RCS01 Recovery and relative influence of root, microbial, and structural properties of soil on physically sequestered carbon stocks in restored grassland at Konza Prairie


Managing soil to sequester C can help mitigate increasing CO2 in the atmosphere. To maximize this ecosystem service, more knowledge of factors influencing C sequestration is needed. The objectives of this study were to (i) quantify recovery of the roots, microbial biomass and composition, and soil structure across a chronosequence of grassland restorations and (ii) use a structural equation model to develop a data-based hypothesis on the relative influence of physical and biological soil properties on the soil C aggregate fraction diagnostic of sequestered C. We hypothesized measured variables would recover with restoration age. Belowground plant biomass and tissue quality (C/N ratio), soil microbial biomass C, phospholipid fatty acid (PLFA) concentrations, soil structure, and soil C stocks in the bulk soil and each aggregate fraction were quantified from a cultivated field, prairies restored for 1 to 35-yr (n = 6), and a never-cultivated (native) prairie. Root biomass, microbial biomass C, arbuscular mycorrhizal fungi (AMF) PLFA biomass across the chronosequence increase to resemble native prairie following 35 yr of restoration. Many aspects of soil structure (i.e., bulk density, proportional mass of aggre- gate fractions, and aggregate mean weighted diameter) and the distribution C among soil fractions, including C in the micro-within-macro aggregate fraction (sequestered C), also became representative of native prairie within 35 yr of restoration. Total soil C stock and physically protected C increased at a similar rate (23 and 27 g C m-2 yr-1) respectively, across the chronosequence. After 35 yr of restoration, 50% of the total C pool was physically protected. The structural equation modeling developed by these data hypothesizes that microbial biomass C and AMF biomass (microbial composition) have the strongest causal influence on physically protected C. This model needs to be tested using independent sites to achieve greater inference.

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To quantify recovery of ecosystem properties with restoration and develop a multivariate hypothesis of C sequestration from physical protection using structural equation modeling.


Location of Sampling Stations (watershed name, or map with grid locations): A restoration chronosequence in the headquarters area was sampled; this consisted of an agricultural field next to the 'Sequential Restoration Plots', the first two sequences of the 'Sequential Restoration Plots', the 'Konza Dominance Experiment', the restoration next to the nature trail, the Gelroth property, and 'Headquarters Prairie B' (native prairie reference).

Frequency of Sampling: One sampling in late August 2013.

Variable Measured: Soil aggregates, PLFA profiles, microbial biomass C, root biomass and quality.

Field Methods: Four plots were delineated in each field representing a different aged restoration. Two intact cores (5.5 cm dia.,10 cm deep) were collected per sampling plot.

Laboratory Methods (Procedures): Belowground biomass was handpicked from two composited intact cores (5.5 cm diameter to a depth of 10 cm) that were broken along planes of natural weakness until passing through an 8 mm sieve. Microbial biomass carbon was determined by the fumigation-extraction technique. Phospholipid fatty acids (PLFA) were extracted from subsamples of the intact soil cores that were frozen after sampling. Additional soil subsamples were slaked and wet sieved to separate aggregate fractions (large macroaggregates, small macroaggregates, microaggregates, and free silt/clay) by size. Intra-aggregate fractions [intra-aggregate coarse particulate organic matter (CPOM), intra-aggregate microaggregates, and Intra-aggregate silt/clay] were isolated by breaking aggregates with ball bearings on a shaker and wet sieving. Aggregate and intra-aggregate fractions used if there was a 95% recovery. Carbon content was determined from flash combustion of finely ground subsamples of soil fractions. The C:N ratio of intra-aggregate CPOM was also determined by flash combustion of a finely ground subsample of this fraction. Mean weight diameter was calculated from mass of aggregate fractions. Bulk density was determined from a core method with a 5.5 cm diameter core taken to a depth of 10 cm. Total C stock was determined by adding aggregate fractions.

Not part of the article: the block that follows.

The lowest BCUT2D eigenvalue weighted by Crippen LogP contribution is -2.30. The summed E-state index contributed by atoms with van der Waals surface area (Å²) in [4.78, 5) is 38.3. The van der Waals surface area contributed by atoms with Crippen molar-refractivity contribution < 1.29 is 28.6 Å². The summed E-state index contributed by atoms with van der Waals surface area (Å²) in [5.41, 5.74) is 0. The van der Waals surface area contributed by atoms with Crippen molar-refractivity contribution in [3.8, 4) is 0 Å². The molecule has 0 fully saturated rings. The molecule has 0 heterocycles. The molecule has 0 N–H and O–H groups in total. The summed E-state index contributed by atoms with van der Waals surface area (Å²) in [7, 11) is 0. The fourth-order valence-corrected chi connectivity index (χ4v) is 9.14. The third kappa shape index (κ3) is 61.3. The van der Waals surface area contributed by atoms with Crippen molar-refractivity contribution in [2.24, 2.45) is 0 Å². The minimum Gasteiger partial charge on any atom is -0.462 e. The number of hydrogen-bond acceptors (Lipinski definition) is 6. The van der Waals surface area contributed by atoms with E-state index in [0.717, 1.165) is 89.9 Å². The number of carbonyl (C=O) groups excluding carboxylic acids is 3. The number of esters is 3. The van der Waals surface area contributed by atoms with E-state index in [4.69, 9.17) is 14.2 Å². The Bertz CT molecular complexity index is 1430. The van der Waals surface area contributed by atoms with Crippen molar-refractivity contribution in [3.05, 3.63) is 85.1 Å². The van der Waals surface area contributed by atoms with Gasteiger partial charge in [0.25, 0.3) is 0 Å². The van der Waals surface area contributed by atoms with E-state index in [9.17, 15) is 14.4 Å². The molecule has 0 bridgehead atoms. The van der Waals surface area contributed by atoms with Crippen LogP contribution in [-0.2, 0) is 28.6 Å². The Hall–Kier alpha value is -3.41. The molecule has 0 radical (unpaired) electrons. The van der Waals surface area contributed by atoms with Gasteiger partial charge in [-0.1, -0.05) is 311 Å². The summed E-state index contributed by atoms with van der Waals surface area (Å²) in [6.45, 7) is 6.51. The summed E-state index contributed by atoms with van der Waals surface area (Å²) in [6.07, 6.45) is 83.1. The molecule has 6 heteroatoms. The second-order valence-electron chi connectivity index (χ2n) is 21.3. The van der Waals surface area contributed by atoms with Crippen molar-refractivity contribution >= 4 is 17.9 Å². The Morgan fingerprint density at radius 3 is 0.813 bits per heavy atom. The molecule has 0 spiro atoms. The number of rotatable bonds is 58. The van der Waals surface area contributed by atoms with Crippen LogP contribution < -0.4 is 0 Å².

Form of Data Output: Linear and non-linear regressions and a structural equation model were generated.

Quality Assurance: Data entry was checked for correctness.

Instrumentation: Flash 2000 CNHSO Elemental Analyzer (Thermo Scientific, Waltham, MA) solid phase column (0.50 g Si, Supelco, Inc. Bellefonte, PA) Shimadzu GC-2010 gas chromatograph with a flame ionization detector (Shimadzu Corp., Kyoto, Japan) and and Omegawax 320 col- umn: 30 m by 0.25 mm i.d., 0.25-mm film (polyethylene glycol phase) (Supelco, Belfonte, PA).

For additional metadata information see: http://lter.konza.ksu.edu/sites/default/files/DC.pdf

For additional methods information see: http://lter.konza.ksu.edu/sites/default/files/MM.pdf

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